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Walking - The "Gentle" Sport
The first stretch of the Kiwanis Nature Trail was started about 35 years ago - and it has seen continuous use and improvement in the ensuing years.
Starting at the 'trail head' at the DJSS grounds, the trail winds along the bank of the river for a couple of kilometres - and, for parts of it, you can believe you are not in the heart of a busy, modern community. At no point in this first stretch are you more than a few metres off Riverview Drive, the opposite side of which is lined with some of the first residences built when Old Town moved to New Town. The groomed trail provides comfortable walking and is not a difficult
stretch for either youngsters or elders.
The special charm of the trail, apart from the sense of peace and the contact with nature to some extent quite undisturbed, is undoubtedly the presence of the river and the opportunity afforded by the trail to get down in one or two spots onto the bank of this broad stream. Look for fossils and shells, as well as different plant growth when you drop down to the water's edge; check the banks to see where each year, breaking ice gouges the sides, sometimes taking out trees and cutting the bank away.
Although the trail is very well-used all year by residents, this has not deterred a healthy segment of small wildlife and you may glimpse a fox, rabbits, squirrels, owls or any number of birds as you stroll along. The preservation of a large amount of the underbrush has meant that many small songbirds, warbler and sparrow species, nest in the area - and don't be surprised to be yelled at by a slightly irritated woodpecker if you come too close to his nest. Watch the water: you may see a bald eagle leisurely flying up-stream looking for his fishy supper; you will surely see duck, gulls, snipes, pipers - maybe even a loon. The trail is well signed, so you can learn about your immediate environment as you travel along.
The first segment of the Kiwanis Trail ends at the bridge over the West Channel of the Hay. If you're energetic and have the time, keep on, walking along the trail as it takes you right down to where the West Channel runs into Great Slave Lake and along this portion you'll find some different growth, more birds and perhaps some larger wildlife as this part of our community runs into semi-wilderness - don't worry, you won't get lost: the airport is just across the Channel, an easy landmark, and a well-used road runs to the left of the trail which you only have to follow to be back on the highway.
Signs along this section of the trail tell about bears, beaver, muskrat - all of which you may just see on your walk, though the bears are less likely to put in an appearance than the beaver.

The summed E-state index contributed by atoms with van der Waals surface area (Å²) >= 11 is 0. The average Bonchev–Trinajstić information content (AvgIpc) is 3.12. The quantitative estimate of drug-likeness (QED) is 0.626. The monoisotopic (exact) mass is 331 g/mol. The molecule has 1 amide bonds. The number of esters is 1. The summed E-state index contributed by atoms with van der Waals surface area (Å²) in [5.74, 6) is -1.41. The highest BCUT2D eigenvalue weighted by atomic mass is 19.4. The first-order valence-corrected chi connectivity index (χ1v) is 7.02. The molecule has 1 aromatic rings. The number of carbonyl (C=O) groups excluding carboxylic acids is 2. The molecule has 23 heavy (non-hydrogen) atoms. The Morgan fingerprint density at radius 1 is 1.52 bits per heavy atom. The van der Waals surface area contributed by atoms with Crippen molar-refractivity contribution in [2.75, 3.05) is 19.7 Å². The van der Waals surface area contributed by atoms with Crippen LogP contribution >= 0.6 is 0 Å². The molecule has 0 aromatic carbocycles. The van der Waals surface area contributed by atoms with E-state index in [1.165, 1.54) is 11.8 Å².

When you get to the terminus of the trail, you'll find a wonderful view of the lake and the egress of the Hay at this part of its small delta.
If you are really into a good hike, you can move onto the lake shore, turn westwards and walk several kilometres down the shore to a point where you will see you can come up onto a road again and thus wend your way back into town. This is a long hike, though, so give yourself about half a day to really enjoy it.
Another trail is being developed on Vale Island which will take hikers into the side of the Oxbow which lies at the centre of the Island in a completely forested area, with much old growth still standing. This trail is not yet completed as more gravel is being laid and further clearing being done. It too, will be signed eventually, bringing walkers to another stretch of lake shore along which they can make their way back to the main beach area of Hay River Territorial Park.
The Hay River section of the Trans Canada Trail links the historic water route (Great Slave Lake) with the “Hub of the North”, or down town core. The Oxbow section starts at the fishing village of West Channel and runs south through the Boreal Forest of Vale Island, across a bridge and through our down town area via the Mackenzie Highway, or Kiwanis Nature Trail. It continues along the Mackenzie Highway and terminates at the south entrance to town, or Chamber of Commerce Park. While the majority of this trail is more natural (dirt, or gravel), there are several sections (approx. 2 km) of pavement which are excellent for running, roller blading, or strollers.
(Click for a larger image of the Trail that runs along the Mackenzie Highway)
If you're camping in the Hay River Park Campground, a number of walking options exist, around the grounds themselves, along the beach area of the Park, and on the immediate roads of the area which will give the visitor a view of where the original settlement on the east bank was and where the first establishments on the west side (Vale Island) were. You'll get a view of NTCL's extensive docking yards, and you can walk along the docks where the fishing boats come in to off-load their catch.
If you want to wander around in the downtown area, sidewalks provide decent walking space and you'll find a surprising number of small parks dotted through the residential areas, where you can rest or let the children play for a bit.
As mentioned in other articles in this publication, good hiking can be found in the Territorial Parks of our region. All are designed to be easily navigable and most are signed with pertinent information. There is a walking area at Polar Lake which is most enjoyable; but hikers contemplating this should remember that this is a wilderness area and that the walk is not signed or maintained and take appropriate precautions.